Acute Urinary Retention In Women
WHAT YOU SHOULD KNOW:
Acute urinary retention (AUR) is when your bladder is full, but you cannot urinate. This condition happens suddenly, gets worse quickly, and lasts a short time.
- Antibiotics help treat or prevent a bacterial infection.
- Take your medicine as directed. Contact your healthcare provider if you think your medicine is not helping or if you have side effects. Tell him if you are allergic to any medicine. Keep a list of the medicines, vitamins, and herbs you take. Include the amounts, and when and why you take them. Bring the list or the pill bottles to follow-up visits. Carry your medicine list with you in case of an emergency.
Foley catheter care:
You may need a Foley catheter while you are at home. Healthcare providers will give you a smaller leg bag to collect urine. Keep the bag below your waist. This will prevent urine from flowing back into your bladder and causing an infection or other problems. Also, keep the tube free of kinks so the urine will drain properly. Do not pull on the catheter. This can cause pain and bleeding, and may cause the catheter to come out. Ask your healthcare provider for more information on Foley catheter care.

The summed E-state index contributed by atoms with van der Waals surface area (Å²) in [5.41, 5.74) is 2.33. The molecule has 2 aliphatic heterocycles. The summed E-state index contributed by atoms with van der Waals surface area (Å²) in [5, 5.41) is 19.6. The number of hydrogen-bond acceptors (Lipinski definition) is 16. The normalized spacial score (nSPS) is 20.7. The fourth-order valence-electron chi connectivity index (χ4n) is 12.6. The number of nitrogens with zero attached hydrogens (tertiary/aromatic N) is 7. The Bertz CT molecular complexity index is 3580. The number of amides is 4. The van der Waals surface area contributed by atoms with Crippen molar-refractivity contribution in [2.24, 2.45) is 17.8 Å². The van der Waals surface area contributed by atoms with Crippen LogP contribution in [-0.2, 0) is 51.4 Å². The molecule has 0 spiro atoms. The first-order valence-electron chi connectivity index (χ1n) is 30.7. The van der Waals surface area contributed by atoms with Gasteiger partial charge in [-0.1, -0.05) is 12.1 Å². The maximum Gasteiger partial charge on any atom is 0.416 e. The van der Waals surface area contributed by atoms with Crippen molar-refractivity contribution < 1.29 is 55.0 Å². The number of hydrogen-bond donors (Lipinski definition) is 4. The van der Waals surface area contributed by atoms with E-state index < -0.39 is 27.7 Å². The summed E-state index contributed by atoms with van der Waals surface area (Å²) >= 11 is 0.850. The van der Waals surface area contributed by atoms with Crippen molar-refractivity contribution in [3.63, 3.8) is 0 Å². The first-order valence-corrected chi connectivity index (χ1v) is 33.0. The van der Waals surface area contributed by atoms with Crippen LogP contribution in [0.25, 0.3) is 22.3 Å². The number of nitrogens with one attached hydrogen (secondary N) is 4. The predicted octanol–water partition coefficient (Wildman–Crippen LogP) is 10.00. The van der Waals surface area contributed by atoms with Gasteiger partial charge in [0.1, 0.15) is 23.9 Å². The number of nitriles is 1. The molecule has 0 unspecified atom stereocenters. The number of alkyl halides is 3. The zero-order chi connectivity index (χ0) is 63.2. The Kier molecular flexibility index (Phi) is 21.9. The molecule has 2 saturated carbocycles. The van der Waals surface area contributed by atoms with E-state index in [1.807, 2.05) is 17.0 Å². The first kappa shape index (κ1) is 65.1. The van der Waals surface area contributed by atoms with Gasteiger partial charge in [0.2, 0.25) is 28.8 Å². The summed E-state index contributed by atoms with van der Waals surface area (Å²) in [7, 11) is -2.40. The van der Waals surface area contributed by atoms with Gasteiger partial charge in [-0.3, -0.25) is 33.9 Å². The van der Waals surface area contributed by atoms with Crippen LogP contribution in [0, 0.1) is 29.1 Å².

Follow up with your healthcare provider as directed:
Write down your questions so you remember to ask them during your visits.
Contact your healthcare provider if:
- You have a fever.
- You have pain when you urinate.
- You see blood in your urine.
- You have problems with your catheter.
- You have questions or concerns about your condition or care.
Return to the emergency department if:
- You have severe abdominal pain.
- You are breathing faster than usual.
- Your heartbeat is faster than usual.
- Your face, hands, feet, or ankles are swollen.
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The above information is an educational aid only. It is not intended as medical advice for individual conditions or treatments. Talk to your doctor, nurse or pharmacist before following any medical regimen to see if it is safe and effective for you.